"It was disgusting," he said. "I would find everything in that garbage, like wet bagels the size of an inner tube."
With parts from a clothes dryer he found on the street, Sprules built a 45-gallon (170-liter) dryer to dry the wet coffee. He then mixed in candle wax with the coffee grounds, added some animal feed binder, and used a car jack to compress the logs. It took him ten minutes to produce one log.
Friends and family were given sample logs. They were not impressed at first. "The logs were terrible," Sprules said. "People tried to light them and they wouldn't work."
But Sprules soon fixed the ignition problem, and the following season he began selling the Java-Log at the local farmers market, where the log became a word-of-mouth hit.
Today Sprules buys his grounds from an instant-coffee manufacturer. But he hopes to set up a recycling agreement with a coffeehouse chain.
His company, Robustion, makes the logs in an old government feed mill. The production capacity has certainly increased since the early days. "Now we make one per second," he said.
The Java-Log weighs 5 pounds (2.3 kilograms), and it's a little smaller than a sawdust log. It comes in a wrapper, which is used to light the log. It burns for two to three hours, the same as a regular log, but it produces three times the flame capacity of wood.
"That's because coffee has more oil than wood, while wood has a lot more char and carbon in it," Sprules said.
The smell is not what most people would expect, Sprules says. "It's not like a roastery. It doesn't smell that much. But it has a slight aroma, and most people seem to like it."
According to OMNI, an independent testing company in Beaverton, Oregon, the Java-Log burns seven times cleaner than firewood and emits 96 percent less residue. It produces 54 percent less carbon dioxide than sawdust fire logs.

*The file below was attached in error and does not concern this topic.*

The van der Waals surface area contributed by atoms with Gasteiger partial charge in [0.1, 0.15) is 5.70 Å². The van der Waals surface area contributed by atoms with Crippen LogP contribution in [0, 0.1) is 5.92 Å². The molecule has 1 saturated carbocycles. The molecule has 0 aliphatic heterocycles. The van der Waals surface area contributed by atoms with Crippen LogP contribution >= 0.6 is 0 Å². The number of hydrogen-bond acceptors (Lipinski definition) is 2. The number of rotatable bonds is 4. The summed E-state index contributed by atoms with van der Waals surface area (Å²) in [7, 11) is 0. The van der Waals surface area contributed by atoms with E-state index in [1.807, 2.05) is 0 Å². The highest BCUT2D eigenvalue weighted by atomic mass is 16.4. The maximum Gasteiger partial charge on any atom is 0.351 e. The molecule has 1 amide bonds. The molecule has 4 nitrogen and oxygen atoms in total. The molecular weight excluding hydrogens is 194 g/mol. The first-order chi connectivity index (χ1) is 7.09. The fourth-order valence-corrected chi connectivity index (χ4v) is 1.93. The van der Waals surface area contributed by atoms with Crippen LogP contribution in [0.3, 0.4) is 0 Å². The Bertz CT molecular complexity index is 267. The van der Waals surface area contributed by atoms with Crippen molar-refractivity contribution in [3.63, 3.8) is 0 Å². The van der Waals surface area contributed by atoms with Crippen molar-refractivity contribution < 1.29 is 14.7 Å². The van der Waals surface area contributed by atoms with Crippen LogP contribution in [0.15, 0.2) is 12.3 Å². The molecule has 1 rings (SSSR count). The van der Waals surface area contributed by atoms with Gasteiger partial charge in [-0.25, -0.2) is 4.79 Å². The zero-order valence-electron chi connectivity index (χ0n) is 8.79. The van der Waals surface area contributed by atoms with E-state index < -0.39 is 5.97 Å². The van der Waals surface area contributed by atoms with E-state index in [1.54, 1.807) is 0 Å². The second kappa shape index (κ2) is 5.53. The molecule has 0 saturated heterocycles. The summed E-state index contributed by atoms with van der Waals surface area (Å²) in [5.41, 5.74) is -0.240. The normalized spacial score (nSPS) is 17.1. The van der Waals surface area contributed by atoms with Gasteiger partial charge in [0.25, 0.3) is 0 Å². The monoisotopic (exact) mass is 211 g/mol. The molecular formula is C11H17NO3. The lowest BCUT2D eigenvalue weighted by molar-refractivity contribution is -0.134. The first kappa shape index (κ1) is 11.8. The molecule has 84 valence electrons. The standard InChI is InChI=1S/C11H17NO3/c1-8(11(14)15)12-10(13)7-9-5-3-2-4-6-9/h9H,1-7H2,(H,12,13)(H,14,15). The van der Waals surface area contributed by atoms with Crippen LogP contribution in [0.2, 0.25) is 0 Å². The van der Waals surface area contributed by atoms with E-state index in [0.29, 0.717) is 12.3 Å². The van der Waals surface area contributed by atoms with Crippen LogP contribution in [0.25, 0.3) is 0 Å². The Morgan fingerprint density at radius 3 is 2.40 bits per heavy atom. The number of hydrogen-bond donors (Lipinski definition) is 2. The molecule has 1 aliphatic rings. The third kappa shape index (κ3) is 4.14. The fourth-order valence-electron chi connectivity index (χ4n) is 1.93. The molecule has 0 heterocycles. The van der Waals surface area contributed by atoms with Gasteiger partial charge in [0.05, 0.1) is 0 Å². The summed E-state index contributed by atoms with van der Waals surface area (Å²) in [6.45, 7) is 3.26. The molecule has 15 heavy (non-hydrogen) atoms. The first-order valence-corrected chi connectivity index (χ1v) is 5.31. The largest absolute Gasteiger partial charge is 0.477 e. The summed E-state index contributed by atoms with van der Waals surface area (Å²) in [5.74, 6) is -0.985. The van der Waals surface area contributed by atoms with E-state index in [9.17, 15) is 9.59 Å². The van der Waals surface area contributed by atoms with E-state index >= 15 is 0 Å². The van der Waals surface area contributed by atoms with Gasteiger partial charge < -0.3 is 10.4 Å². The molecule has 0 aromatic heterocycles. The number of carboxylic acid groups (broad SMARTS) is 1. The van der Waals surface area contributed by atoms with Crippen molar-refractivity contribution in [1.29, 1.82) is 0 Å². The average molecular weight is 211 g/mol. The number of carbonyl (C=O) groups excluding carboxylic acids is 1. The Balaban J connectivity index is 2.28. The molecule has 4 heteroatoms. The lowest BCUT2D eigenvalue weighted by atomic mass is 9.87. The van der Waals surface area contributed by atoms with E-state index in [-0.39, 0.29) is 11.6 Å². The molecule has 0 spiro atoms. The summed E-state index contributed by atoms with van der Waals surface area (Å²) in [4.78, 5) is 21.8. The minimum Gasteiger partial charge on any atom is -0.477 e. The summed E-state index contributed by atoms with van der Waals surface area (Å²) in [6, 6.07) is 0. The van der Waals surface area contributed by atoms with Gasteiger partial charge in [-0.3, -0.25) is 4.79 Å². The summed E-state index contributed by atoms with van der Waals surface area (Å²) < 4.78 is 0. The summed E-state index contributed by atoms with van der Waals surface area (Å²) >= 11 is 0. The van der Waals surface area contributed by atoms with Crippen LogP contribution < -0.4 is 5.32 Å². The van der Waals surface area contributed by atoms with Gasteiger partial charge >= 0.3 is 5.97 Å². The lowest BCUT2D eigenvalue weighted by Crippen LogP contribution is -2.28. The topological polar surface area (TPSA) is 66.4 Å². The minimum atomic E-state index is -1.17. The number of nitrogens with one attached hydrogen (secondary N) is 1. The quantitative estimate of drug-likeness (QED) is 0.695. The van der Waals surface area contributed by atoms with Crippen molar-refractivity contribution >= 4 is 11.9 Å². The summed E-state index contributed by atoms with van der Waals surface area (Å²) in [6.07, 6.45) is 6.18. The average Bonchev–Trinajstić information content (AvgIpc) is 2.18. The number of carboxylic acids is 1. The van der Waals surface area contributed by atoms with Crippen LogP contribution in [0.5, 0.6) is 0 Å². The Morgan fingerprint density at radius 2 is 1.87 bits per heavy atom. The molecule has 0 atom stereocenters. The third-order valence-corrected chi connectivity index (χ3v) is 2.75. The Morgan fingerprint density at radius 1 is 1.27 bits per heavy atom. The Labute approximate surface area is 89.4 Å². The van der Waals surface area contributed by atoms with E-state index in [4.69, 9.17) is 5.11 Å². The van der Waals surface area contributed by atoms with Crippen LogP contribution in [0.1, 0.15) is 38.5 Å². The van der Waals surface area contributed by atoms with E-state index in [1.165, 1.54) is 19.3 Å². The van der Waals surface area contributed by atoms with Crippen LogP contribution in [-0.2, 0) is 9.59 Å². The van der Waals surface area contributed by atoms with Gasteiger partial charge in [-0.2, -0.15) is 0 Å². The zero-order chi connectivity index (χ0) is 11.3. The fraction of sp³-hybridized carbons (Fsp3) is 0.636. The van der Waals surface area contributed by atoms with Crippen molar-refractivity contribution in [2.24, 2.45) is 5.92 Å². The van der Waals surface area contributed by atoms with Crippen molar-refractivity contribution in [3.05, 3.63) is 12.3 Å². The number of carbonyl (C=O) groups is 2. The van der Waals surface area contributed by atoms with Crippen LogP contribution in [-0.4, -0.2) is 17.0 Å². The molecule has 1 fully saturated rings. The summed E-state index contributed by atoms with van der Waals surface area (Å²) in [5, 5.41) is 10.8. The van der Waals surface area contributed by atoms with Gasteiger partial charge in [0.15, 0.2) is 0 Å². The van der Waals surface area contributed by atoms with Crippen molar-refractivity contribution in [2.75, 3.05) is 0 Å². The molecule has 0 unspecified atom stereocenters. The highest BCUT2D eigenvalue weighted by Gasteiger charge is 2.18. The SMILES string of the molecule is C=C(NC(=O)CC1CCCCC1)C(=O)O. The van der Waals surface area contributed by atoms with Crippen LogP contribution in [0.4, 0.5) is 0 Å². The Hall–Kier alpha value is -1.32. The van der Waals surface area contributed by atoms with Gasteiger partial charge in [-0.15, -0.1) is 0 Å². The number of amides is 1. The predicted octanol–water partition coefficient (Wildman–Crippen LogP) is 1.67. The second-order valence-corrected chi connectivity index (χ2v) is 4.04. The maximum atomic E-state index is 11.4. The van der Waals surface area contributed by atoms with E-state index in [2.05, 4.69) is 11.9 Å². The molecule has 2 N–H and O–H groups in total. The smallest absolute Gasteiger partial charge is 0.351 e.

The Java-Log also reduces waste headed for landfills. Each year the bulk of spent coffee grounds are sent directly to landfills. From there the rotting coffee grounds release carbon dioxide, a greenhouse gas, into the atmosphere.
Sprules estimates that 6,000 tons (5,440 metric tons) of coffee grounds are wasted each year in Ottawa alone. "I really want to collect all coffee grounds from North America," he said.
But coffee grounds are valuable not only to make fire logs. They can also serve as a beneficial additive to gardens and compost piles.
The Starbucks chain runs a Grounds for Your Garden program, in which stores offer complimentary bags of spent coffee grounds to customers, parks, schools, and nurseries.
"The program began as a grassroots initiative nine years ago by a team of store partners who received numerous requests for the organic waste from their regular customers," said Ben Packard, the Starbucks environmental-affairs director.
Sprules doesn't see himself as a typical environmentalist. "I'm not the type of person who is going to drive a stake in a tree [to stop timber cutting]," he said. "I'm a bit more of a realist than that."
"There's a notion that environmental products cost more and perform less," he added. "I wanted to change that. What we wanted to do was design a product that was at least equivalent or better than what was out there."
It seems to be working. This year the Java-Log, which sells for about U.S. $3.49, is going into several major retail chains across the United States. Its share of the 400-million-U.S.-dollar North American fire-log market is still tiny, however.
"To get an environmental product out, you want to be able to take away market share from other products," Sprules said. "If people are already consuming something and you replace it with something that's more environmental, that's a lot more achievable than changing personal behavior."
Sprules is already thinking about new ways to recycle waste products.
"Next time you take out your garbage, do a little rummaging," he said. "You'll be amazed at all the interesting things that you find."
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